President-elect Donald Trump has effectively extinguished any hope that his administration might pursue a more centrist approach to national security.
His recent selection for key posts – Lieutenant General Michael Flynn (National Security Adviser), Senator Jeff Sessions (Attorney General), and Representative Mike Pompeo (CIA) – instead demonstrate what Patrick Eddington has described as a dangerous tilt towards an Islamophobia administration.
The Trump administration will not be writing on a blank slate. In January, Trump will take control of a government that has been waging war against terrorist groups for more than 15 years.
This conflict, which began as a military action against al-Qaeda and the Taliban in Afghanistan after the 9/11 attacks, has morphed into a global war against a wider array of groups that includes both offshoots and associated forces of al-Qaeda.
Trump will also inherit a statute, the 2001 Authorization for Use of Military Force (AUMF), that has been interpreted and applied expansively to encompass organisations and threats that did not exist on 9/11.
Trump, who has vowed to pursue aggressively the so-called and self-proclaimed “Islamic State of Iraq and the Levant” (ISIL) and other armed groups, will inherit this framework.
Lack of accountability
The transition to a Trump administration is likely to have far-reaching implications for US counterterrorism policy in multiple areas, including drone strikes.
The Drone Memos: Targeted Killing, Secrecy, and the Law, edited and introduced by Jameel Jaffer, highlights several of the risks ahead.
The Drone Memos assembles the legal and policy documents – many formerly secret – that provided the basis for the Obama administration’s expanded use of drone strikes against suspected terrorists.
The book also includes an introduction that provides a comprehensive overview of the Obama administration’s development of a legal framework to justify these strikes.
Despite his good faith efforts to ground drone warfare in law, the book underscores how Obama’s legacy includes two features that could prove especially troubling in a Trump administration.
First, drone strikes remain shrouded in secrecy. The Obama administration, to be sure, finally released some aggregate data, including the number of “non-combatants” and “combatants” killed since 2009 in drone strikes conducted outside Afghanistan, Iraq, and Syria (all characterised areas of active hostilities).
But despite promises of greater transparency, it has refused to provide more case specific information, including about the identity of targets, dates, and locations of strikes, and assessments of collateral damage.
The administration, moreover, continues to resist the release of other legal documents regarding the drone programme and to defend the significant reductions in documents that have been released (whether via government leak or through litigation), including the 11-page factual discussion in the July 2010 Office of Legal Counsel memo regarding the strike that killed an American citizen in Yemen.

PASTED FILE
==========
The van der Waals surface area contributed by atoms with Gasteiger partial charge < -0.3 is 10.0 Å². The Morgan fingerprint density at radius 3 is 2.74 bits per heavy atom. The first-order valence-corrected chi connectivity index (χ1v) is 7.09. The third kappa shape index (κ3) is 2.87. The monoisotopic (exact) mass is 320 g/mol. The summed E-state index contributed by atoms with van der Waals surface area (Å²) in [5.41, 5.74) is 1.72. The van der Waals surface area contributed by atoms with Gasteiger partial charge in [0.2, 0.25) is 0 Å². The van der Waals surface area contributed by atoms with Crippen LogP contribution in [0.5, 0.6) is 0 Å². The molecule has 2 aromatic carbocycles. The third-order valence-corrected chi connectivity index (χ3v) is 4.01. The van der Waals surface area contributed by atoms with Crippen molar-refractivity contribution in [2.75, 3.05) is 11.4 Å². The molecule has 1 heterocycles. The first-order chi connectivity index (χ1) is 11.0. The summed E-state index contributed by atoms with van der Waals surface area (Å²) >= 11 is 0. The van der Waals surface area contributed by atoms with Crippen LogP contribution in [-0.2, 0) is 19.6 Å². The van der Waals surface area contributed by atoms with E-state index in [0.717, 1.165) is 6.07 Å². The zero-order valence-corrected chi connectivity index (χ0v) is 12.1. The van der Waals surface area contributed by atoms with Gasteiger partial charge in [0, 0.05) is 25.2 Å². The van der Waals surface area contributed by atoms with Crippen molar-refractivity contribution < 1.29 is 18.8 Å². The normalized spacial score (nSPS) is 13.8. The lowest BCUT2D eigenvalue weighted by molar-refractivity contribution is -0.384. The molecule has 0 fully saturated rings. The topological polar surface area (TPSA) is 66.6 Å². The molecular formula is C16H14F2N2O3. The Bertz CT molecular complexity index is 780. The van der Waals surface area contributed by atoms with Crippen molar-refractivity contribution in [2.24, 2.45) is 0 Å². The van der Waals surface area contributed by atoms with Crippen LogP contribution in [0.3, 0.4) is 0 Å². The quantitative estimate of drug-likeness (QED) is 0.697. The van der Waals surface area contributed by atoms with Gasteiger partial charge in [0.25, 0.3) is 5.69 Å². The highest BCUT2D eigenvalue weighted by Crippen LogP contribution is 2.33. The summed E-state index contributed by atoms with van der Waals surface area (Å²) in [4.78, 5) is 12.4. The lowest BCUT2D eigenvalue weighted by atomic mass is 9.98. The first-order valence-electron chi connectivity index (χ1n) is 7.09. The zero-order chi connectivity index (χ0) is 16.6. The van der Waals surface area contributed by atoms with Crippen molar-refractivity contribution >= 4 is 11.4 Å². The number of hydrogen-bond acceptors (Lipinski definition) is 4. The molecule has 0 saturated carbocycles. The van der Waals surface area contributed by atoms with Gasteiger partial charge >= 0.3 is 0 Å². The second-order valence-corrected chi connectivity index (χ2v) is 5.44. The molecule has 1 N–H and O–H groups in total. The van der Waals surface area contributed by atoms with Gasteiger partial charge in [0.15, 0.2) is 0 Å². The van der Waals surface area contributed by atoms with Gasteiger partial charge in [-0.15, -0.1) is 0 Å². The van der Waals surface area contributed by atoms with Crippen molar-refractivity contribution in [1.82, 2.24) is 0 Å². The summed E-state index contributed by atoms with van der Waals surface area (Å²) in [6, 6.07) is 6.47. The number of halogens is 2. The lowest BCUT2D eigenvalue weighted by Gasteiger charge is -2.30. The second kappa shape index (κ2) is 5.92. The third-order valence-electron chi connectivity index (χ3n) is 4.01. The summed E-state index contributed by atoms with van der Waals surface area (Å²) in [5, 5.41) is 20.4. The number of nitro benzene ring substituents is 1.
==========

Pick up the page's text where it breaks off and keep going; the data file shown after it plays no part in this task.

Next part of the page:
Such continued secrecy prevents independent examination of whether US drone strikes have complied with international law, let alone with the standards that the administration has articulated as a matter of policy.
Moreover, the Obama administration has favoured flexible guidelines over legal rules to constrain drone strikes. In May 2013, Obama issued a Presidential Policy Guidance (PPG) that stated the US would, as a matter of policy, follow strict requirements in conducting lethal strikes outside areas of active hostilities, including that targeting would remain a last resort.
Yet, the administration also hews to a legal position that would authorise the US to use drones more expansively, including through status-based strikes against members of any terrorist group falling within the AUMF anywhere in the world.
Thus, while Obama has relied primarily on the AUMF for drone strikes, he has interpreted his statutory authority broadly.
Further, the president has rejected the argument that The Constitution – including the due process clause of the Fifth Amendment – places any judicially enforceable constraint on the use of lethal force in the global war on terror, including against American citizens.
Inheriting an unconstrained programme
It would be foolish to expect a Trump administration to pursue anything other than broader legal authority and greater secrecy.
Meanwhile, the more stringent policies in the PPG – a reflection of President Obama’s awareness of the risks to the US in waging war by drones – are likely to fall by the wayside.
The expansive interpretation of legal authority and strong defences of secrecy wielded by a president who at least understood the risks and downsides of drone warfare will now be available to an administration that sees the world in black-and-white, rather than shades of grey.
Perhaps the Congress or federal courts, which have yet to impose limits on US drone strikes, will be more willing to do so in the face of an administration that will presumably act recklessly and in blatant disregard of legal norms (as the Supreme Court did during the Bush administration with respect to the detention and mistreatment of enemy combatants).
But, for the moment, as The Drone Memos suggests, Trump will assume command of a drone campaign that lacks any meaningful constraints that “could not be lifted by the stroke of a pen”.
Written by Jonathan Hafetz, Associate Professor of Law at Seton Hall University School of Law. You can follow him on Twitter @JonathanHafetz.